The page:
|Martes pennanti (Erxleben)[Extirpated]|
Don Linzey & Christy Brecht
Wytheville Community College
Wytheville, Virginia 24382
Last updated: 26 November, 2005
- Adult total length:
32 - 40 in. (810 - 1,040 mm)
13 - 16 in. (330 - 400 mm)
- Hind foot:
4 1/4 - 5 1/2 in. (108 - 140 mm)
3 - 12 lbs. (1.3 - 5.4 kg)
The fisher is a large dark brown to nearly black
weasel-like animal with a bushy, tapering tail.
White-tipped hairs give the animal a frosted apperarance.
The native range of the fisher is presently across Canada and
south into the New England states and New York.
||Dogs, cats, bears, etc.
||Otter, Weasels, and Mink
The fisher inhabits large, heavily wooded areas consisting of spruce, fir,
or mixed hardwood trees. It also inhabits timbered northern bogs and swamps.
Great Smoky Mountains National Park:
Linzey and Linzey (1968) discussed the possible presence
of the fisher in the park:
It is uncertain whether the fisher ever occurred in
the area encompassed by the Park. Miller and Kellogg
(1955) noted that this animal was
found as far south as North Carolina. This range was
extended by Parmalee (1960), who
found the jawbone of a fisher in Bartow County,
Georgia. Audubon and Bachman (1846)
stated: "We have seen several skins procured in east
Tennessee..." During a journey of several hundred miles
through the mountains of Tennessee and North Carolina
during the summer of 1887, Merriam (
1888) found no trace of the fisher, which he refers
to as the "Pekan."
The fisher was successfully restocked in West Virginia in 1969.
The animals are reproducing and several have been observed in
western Virginia. The possibilty of reintroducing the fisher to
the Great Smoky Mountains National Park has been discussed.
After examining various aspects of the animal's biology and
its potential effects on other species, the decision was made
not to proced at the present time.
Breeding usually occurs in early spring a few days after parturition.
Following a gestation of approximately 353 days, a litter of one to
five (average three) young are born. Within a week the female has
mated again. The extremely long gestation is accounted for by the fact
that fishers experience delayed implantation. A fertilized egg starts
its development as it travels down the oviduct. Reaching the uterus
in the blastocyst stage, it then becomes inactive, the metabolic rate
falls, and cell division ceases. The unimplanted blastocyst remains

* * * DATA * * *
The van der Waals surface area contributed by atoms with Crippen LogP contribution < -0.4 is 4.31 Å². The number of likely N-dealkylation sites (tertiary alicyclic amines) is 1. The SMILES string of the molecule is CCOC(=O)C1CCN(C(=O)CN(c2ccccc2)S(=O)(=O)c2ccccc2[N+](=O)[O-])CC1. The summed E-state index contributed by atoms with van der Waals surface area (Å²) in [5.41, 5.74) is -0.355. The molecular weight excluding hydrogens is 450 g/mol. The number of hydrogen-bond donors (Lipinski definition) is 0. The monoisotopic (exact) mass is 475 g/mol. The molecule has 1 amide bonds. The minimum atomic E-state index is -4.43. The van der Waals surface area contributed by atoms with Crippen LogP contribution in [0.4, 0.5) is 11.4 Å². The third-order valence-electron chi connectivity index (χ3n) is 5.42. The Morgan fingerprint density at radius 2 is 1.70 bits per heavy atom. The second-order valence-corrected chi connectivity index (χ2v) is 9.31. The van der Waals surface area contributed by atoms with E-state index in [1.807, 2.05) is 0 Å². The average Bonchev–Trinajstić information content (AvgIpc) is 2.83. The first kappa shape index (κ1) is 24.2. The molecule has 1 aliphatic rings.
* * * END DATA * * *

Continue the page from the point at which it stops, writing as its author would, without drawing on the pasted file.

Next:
quiescent for a period of ten to eleven months before implantation and
normal development resumes.
Newborn young are altricial and are sparsely furred. The eyes open at
about seven weeks of age. Young fishers remain in the den for about
three months, after which they travel with the female until fall when
the family breaks up.
Fishers have lived 10 years in the wild and over 10 years in captivity
- Terrestrial Ecology
Fishers are nocturnal and are active all year. They climb well, and
although they spend a considerable amount of time foraging and resting
in trees, their activity is predominantly terrestrial (
Powell, 1981). They are solitary animals except during the beeding
Fishers avoid open places with no overhead cover such as fields, roads,
burns, and open bogs. They run when crossing open spaces and frequently
minimize the amount of open distance to be crossed.
Dens are located primarily in hollow trees and in log piles. Occasionally,
fishers will occupy crevices and spaces beneath large rocks and boulders.
They do not burrow. Fishers can swim if necessary, but despite their name,
they do not catch fish.
Squirrels, chipmunks, mice, woodchucks, rabbits, hares, and porcupines
comprise the main food of fishers. Fruits and nuts may be eaten when
- Predators and Defense
No predators recorded from the park.
None recorded from the park.
Links to Other Sites
- Special Protection Status
- In Park:
All plants and animals are protected within
Great Smoky Mountains National Park.
Collection requires a permit which is usually
granted only for
research or educational purposes.
- Map development
- Web page design & coding
- Denise Lim, University of Georgia, Athens
- John Pickering, University of Georgia, Athens
Audubon, J.J., and J. Bachman. 1846.
The Viviparous Quadrupeds of North America,
Vol. I. J. J. Audubon, NY.
Linzey, D.W., and A.V. Linzey. 1968.
Mammals of the Great Smoky Mountains National Park.
Journal of the Elisha Mitchell Scientific Society
Linzey, D.W., and A. V. Linzey. 1971.
Mammals of Great Smoky Mountains National Park.
Knoxville: University of Tennessee Press.
Linzey, D. W. 1995a.
Mammals of Great Smoky Mountains National Park.
Blacksburg, Virginia: The McDonald & Woodward Publishing
Linzey, D. W. 1995b.
Mammals of Great Smoky Mountains National Park-1995 Update.
Journal of the Elisha Mitchell Scientific Society 111(1):1-81.
Linzey, D. W. 1998.
The Mammals of Virginia. Blacksburg, Virginia: The
McDonald & Woodward Publishing Company, Inc.
Merriam, C. H. 1888.
Remarks on the fauna of the Great Smoky Mountains; with
description of a new species of red-backed mouse (Evotomys
Carolinensis). American Journal of Science 3rd Series 36
Miller, G.S., and R. Kellogg. 1955.
List of North American Recent Mammals. U. S. National Museum
Bulletin 205. Smithsonian Institution, Washington, DC.
Parmalee, P. W. 1960.
A prehistoric record of the fisher in Georgia. Journal of
Mammalogy 41(3): 409-410.
Powell, R. A. 1981.
Martes pennanti. Mammalian Species No. 156: 1-6.
American Society of Mammalogists.
Strickland, M. A., C. W. Douglas, M. Novak and N. P. Hunzinger. 1982.
Fisher. Pages 586-598. In: J. A. Chapman and C. A. Feldhamer, eds.
Wild Mammals of North America. Baltimore: Johns Hopkins
Last modified: 8 May, 2002